But you know, in the attacks...
WALLACE: Do you have some idea?
HUCKABEE: I have to think it may be one of the other candidates. I don't know who and I don't even know why other than, again, as Abe Lincoln said when he was run out of town on a rail, "If it weren't for the honor of it, I'd just as soon pass."
WALLACE: But let me ask you about that, because you called the Club for Growth, which is a reliably conservative group, the club for greed.
Why would a conservative group single you out and run, as you say, about $100,000 in ads to warn Iowa voters that you're a tax and spender?
HUCKABEE: Well, because you've got to understand the Club for Growth or club for greed, however you want to call them...
WALLACE: Well, it's not me. It's you, sir.
HUCKABEE: Yeah, and I did call them that, and I would do it again. They essentially operate when people give them money specifically targeted toward someone that they want to take out.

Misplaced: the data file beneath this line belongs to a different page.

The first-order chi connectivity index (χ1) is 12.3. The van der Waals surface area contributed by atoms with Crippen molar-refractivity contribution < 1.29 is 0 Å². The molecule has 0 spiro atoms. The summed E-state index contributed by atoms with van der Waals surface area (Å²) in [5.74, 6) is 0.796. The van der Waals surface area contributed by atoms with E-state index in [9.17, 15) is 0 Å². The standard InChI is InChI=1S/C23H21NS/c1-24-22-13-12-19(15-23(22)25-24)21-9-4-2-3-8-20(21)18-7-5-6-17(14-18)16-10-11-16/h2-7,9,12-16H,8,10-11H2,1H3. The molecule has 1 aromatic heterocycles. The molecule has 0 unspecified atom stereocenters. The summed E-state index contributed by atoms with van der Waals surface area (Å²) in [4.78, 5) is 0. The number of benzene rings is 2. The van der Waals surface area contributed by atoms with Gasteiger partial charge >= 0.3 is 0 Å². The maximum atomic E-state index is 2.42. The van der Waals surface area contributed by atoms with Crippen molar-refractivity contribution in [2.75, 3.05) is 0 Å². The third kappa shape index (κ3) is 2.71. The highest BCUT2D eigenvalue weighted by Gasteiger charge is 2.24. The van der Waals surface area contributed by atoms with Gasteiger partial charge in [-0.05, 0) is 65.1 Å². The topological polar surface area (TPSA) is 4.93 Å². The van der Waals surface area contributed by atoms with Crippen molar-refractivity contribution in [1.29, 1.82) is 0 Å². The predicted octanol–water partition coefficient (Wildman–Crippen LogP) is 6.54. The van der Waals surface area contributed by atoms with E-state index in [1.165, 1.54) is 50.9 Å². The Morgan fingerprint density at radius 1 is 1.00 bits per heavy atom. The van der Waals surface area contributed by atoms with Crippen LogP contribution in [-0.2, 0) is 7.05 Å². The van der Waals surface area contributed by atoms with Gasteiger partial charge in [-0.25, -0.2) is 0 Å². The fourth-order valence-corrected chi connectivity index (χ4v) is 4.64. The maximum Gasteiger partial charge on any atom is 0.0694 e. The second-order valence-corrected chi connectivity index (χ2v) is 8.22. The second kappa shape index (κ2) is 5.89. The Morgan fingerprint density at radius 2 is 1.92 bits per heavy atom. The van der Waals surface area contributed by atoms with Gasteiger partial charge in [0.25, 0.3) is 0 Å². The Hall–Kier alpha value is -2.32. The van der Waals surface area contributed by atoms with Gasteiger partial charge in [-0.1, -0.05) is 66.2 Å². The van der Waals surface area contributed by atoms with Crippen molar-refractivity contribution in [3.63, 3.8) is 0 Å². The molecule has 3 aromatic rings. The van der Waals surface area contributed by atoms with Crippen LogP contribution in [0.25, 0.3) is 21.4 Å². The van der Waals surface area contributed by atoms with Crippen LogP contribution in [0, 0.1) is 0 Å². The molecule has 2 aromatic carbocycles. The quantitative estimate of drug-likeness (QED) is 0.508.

They hide behind the anonymity of the organization. They don't come out and say, "Here I am. I'm writing a check and I'm going to spend it against this guy."
NewsMax, for example, did, I thought, a wonderful story in which they pretty much debunked the Club for Growth's ad and its content and the attacks. And you know, there are nuances of a state government and running one that — I'm quite proud of having navigated a ship through troubled waters in Arkansas.
WALLACE: But in fairness, it's not just the Club for Growth. The Cato Institute, another conservative think tank, gave you a "D" on taxes for your 10 years as governor.
Americans for Tax Reform, another conservative group, said that state spending during your first eight years as governor increased by 65 percent.
HUCKABEE: But once again, if you look at our state spending compared to any others, it's about the same, because state spending is based often on federal pass-throughs on things like Medicaid, over which we have no control.
And that's why you have to honestly take an analysis of how the budget is constructed and where the set points are. Budgeting under me during my time as governor increased about 0.5 percent a year for the 10.5 years I was governor.
When you look at the things that I actually had control to control — and that's a big difference than simply throwing out these wild accusations that I'm a tax and spender.